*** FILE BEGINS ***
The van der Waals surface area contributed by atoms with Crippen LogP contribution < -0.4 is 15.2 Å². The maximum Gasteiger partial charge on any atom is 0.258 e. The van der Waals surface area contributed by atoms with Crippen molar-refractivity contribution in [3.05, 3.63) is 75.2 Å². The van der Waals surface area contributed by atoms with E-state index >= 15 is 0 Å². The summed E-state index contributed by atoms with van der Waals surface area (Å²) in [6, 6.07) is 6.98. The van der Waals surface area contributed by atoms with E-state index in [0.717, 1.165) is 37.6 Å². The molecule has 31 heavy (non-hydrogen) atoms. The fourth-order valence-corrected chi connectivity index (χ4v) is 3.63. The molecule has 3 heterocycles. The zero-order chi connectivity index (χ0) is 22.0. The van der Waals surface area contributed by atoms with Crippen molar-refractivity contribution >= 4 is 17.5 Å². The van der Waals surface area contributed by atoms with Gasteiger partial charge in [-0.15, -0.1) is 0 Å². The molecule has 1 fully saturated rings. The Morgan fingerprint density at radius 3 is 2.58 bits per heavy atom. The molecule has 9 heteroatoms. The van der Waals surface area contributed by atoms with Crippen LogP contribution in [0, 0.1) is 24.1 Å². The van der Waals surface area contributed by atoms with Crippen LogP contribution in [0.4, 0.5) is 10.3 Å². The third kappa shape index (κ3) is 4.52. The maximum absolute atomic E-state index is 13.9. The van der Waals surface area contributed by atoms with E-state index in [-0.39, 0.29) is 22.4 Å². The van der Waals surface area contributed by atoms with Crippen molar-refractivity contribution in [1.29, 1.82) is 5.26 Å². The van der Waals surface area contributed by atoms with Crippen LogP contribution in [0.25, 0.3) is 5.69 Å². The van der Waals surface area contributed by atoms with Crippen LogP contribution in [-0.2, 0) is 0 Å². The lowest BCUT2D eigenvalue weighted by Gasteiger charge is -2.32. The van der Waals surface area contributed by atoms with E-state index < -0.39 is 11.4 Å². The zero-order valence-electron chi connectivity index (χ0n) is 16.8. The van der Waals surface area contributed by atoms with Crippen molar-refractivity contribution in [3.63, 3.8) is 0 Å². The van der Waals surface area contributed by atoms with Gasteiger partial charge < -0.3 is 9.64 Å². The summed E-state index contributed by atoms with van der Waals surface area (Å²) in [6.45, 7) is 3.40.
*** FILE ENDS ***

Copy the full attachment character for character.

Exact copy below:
The van der Waals surface area contributed by atoms with Crippen LogP contribution < -0.4 is 15.2 Å². The maximum Gasteiger partial charge on any atom is 0.258 e. The van der Waals surface area contributed by atoms with Crippen molar-refractivity contribution in [3.05, 3.63) is 75.2 Å². The van der Waals surface area contributed by atoms with E-state index >= 15 is 0 Å². The summed E-state index contributed by atoms with van der Waals surface area (Å²) in [6, 6.07) is 6.98. The van der Waals surface area contributed by atoms with E-state index in [0.717, 1.165) is 37.6 Å². The molecule has 31 heavy (non-hydrogen) atoms. The fourth-order valence-corrected chi connectivity index (χ4v) is 3.63. The molecule has 3 heterocycles. The zero-order chi connectivity index (χ0) is 22.0. The van der Waals surface area contributed by atoms with Crippen molar-refractivity contribution >= 4 is 17.5 Å². The van der Waals surface area contributed by atoms with Gasteiger partial charge in [-0.15, -0.1) is 0 Å². The molecule has 1 fully saturated rings. The Morgan fingerprint density at radius 3 is 2.58 bits per heavy atom. The molecule has 9 heteroatoms. The van der Waals surface area contributed by atoms with Crippen LogP contribution in [0, 0.1) is 24.1 Å². The van der Waals surface area contributed by atoms with Crippen LogP contribution in [0.4, 0.5) is 10.3 Å². The third kappa shape index (κ3) is 4.52. The maximum absolute atomic E-state index is 13.9. The van der Waals surface area contributed by atoms with E-state index in [-0.39, 0.29) is 22.4 Å². The van der Waals surface area contributed by atoms with Crippen molar-refractivity contribution in [1.29, 1.82) is 5.26 Å². The van der Waals surface area contributed by atoms with Crippen LogP contribution in [0.25, 0.3) is 5.69 Å². The van der Waals surface area contributed by atoms with Crippen LogP contribution in [-0.2, 0) is 0 Å². The lowest BCUT2D eigenvalue weighted by Gasteiger charge is -2.32. The van der Waals surface area contributed by atoms with E-state index < -0.39 is 11.4 Å². The zero-order valence-electron chi connectivity index (χ0n) is 16.8. The van der Waals surface area contributed by atoms with Crippen molar-refractivity contribution in [3.63, 3.8) is 0 Å². The van der Waals surface area contributed by atoms with Gasteiger partial charge < -0.3 is 9.64 Å². The summed E-state index contributed by atoms with van der Waals surface area (Å²) in [6.45, 7) is 3.40.